That brings us to the Law Division action that gave rise to this appeal. In a complaint filed on September 14, 2005, Koziol claimed that LaSalle and its servicing agents (collectively, LaSalle) were negligent in failing to obtain flood insurance on the building. Koziol contended that in force placing insurance on the building, LaSalle undertook a duty to Koziol to obtain appropriate insurance including flood insurance. Koziol claimed that due to the lack of flood insurance, it was never reimbursed for over $200,000 worth of repairs to the building and it also lost considerable rental income.*fn3 The Law Division judge dismissed those claims, because they either were raised or could have been raised in the litigation over the amount due on the foreclosure judgment and in the 2004 appeal.

In the foreclosure action, neither party sought a plenary trial on the dispute over the amount due; instead they relied on written submissions. The relevant question is whether, during that phase of the foreclosure proceeding, Koziol either asserted, or was precluded from asserting, a claim that it was entitled to an offset for losses incurred due to LaSalle's failure to procure flood insurance, and if it asserted such a claim, whether the claim was decided.

In opposing this appeal, the LaSalle defendants contend that Koziol had an opportunity to litigate the insurance issue during the litigation before Judge Simon and on the resulting appeal from her decisions. They also contend that Koziol raised the issue in the foreclosure case and lost on the merits, and then re-raised the issue, albeit with an expanded damage claim, in the Law Division action.

In a June 1, 2007 trial brief that Koziol filed with the Law Division, Koziol represented to the court that it made the building repairs in 1999 and knew by January 14, 2000, that there was no flood insurance. The default trial began in January 2000 and ended in June 2000. Hence, prior to the end of the default trial and long prior to the litigation over the amount due, Koziol knew that it would be looking to obtain the proceeds of the E&O policy to cover its outlay for the repairs, due to LaSalle's failure to obtain flood insurance. However, Koziol contends that the E&O policy proceeds represented a sum certain, which it could claim on legal grounds without delaying the foreclosure litigation, while its claims for repair costs and rental losses were unliquidated and would have required additional discovery to adjudicate. See R. 4:7-1 (requiring a defendant to "set off a liquidated debt or demand"). The latter process would have been contrary to the desires of all parties, and the court, to bring the foreclosure litigation to a conclusion.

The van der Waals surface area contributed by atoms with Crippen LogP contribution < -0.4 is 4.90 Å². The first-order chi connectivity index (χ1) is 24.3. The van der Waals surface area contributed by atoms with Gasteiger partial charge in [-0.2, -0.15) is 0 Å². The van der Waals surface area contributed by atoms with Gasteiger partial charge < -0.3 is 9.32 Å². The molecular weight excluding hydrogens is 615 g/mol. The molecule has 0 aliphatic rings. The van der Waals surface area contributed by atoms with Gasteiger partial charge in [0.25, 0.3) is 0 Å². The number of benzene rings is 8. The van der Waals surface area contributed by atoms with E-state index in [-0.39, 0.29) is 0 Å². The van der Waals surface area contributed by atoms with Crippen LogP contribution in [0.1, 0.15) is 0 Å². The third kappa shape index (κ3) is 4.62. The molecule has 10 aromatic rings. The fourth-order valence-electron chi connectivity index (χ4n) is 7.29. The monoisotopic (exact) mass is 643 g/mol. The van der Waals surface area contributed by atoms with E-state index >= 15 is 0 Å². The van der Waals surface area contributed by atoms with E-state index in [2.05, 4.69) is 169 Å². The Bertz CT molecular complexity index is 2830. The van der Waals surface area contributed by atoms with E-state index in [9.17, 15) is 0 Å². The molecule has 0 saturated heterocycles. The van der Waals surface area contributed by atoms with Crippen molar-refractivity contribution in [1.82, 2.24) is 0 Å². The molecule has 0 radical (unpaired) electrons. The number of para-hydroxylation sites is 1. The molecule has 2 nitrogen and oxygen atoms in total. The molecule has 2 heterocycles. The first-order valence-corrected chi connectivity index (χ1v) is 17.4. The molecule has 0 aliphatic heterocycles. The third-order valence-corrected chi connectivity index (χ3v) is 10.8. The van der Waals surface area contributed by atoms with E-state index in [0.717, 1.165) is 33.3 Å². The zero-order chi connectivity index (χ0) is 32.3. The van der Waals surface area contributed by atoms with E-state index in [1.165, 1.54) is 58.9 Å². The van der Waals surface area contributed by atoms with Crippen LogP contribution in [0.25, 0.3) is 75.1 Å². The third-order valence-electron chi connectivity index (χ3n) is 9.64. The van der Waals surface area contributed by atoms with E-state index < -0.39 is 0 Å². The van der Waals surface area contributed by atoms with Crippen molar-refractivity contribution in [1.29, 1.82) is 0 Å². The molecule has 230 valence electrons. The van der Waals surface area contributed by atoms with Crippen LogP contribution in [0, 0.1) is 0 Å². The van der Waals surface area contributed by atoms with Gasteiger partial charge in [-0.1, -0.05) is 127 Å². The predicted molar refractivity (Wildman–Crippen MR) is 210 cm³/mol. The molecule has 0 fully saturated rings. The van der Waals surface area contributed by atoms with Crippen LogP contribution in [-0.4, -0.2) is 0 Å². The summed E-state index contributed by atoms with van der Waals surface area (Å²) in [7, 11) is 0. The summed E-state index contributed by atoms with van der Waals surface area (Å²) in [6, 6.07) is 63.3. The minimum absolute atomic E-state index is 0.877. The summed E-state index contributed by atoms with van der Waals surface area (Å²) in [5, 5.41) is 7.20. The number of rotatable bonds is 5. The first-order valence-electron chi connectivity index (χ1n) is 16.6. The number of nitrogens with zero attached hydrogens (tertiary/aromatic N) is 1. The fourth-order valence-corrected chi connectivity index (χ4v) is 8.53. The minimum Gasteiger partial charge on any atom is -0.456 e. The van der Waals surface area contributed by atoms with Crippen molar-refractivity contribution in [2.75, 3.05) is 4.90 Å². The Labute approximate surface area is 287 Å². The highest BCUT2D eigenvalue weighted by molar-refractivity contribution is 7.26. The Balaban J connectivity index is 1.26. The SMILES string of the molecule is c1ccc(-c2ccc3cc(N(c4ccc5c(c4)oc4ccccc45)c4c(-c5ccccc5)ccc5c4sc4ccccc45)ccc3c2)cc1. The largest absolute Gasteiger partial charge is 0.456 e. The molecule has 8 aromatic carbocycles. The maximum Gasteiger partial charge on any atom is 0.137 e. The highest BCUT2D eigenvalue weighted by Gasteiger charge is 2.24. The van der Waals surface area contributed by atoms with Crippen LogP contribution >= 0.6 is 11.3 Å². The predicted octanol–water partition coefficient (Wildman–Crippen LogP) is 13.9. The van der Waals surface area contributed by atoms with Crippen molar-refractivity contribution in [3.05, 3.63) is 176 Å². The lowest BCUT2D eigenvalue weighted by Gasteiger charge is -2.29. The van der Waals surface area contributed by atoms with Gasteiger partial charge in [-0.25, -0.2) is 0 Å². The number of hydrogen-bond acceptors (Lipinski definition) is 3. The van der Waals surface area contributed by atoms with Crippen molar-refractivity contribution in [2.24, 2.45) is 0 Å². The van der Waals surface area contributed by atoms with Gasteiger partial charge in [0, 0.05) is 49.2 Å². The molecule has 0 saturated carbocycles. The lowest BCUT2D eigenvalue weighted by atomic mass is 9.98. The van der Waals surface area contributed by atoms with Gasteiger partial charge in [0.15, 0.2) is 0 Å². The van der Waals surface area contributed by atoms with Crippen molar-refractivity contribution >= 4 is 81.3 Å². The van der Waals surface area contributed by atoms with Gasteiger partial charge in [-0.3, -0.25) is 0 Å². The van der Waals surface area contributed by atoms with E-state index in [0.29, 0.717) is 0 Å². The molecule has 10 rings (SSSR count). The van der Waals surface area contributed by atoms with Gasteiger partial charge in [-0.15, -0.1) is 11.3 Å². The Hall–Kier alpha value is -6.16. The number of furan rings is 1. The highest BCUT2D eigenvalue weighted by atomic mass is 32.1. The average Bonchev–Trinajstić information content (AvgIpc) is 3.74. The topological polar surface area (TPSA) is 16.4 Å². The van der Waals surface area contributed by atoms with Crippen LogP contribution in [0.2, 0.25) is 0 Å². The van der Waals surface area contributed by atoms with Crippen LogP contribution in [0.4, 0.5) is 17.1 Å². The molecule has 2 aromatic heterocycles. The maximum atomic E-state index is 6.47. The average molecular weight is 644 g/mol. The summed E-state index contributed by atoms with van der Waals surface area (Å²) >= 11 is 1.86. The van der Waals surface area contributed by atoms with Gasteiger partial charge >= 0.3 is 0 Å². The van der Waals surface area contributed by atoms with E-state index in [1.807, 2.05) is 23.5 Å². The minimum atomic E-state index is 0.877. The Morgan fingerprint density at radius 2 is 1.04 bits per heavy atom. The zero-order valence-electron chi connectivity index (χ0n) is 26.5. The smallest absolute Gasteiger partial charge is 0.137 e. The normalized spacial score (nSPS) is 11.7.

On this appeal, Koziol only challenges the dismissal of counts three, four, and five of its complaint, which allege breach of contract with respect to LaSalle's force placement of insurance, third-party beneficiary insurance claims, and negligence.*fn4 We conclude that the negligence and related claims Koziol seeks to assert and the accompanying damage claims (reimbursements of its costs to ...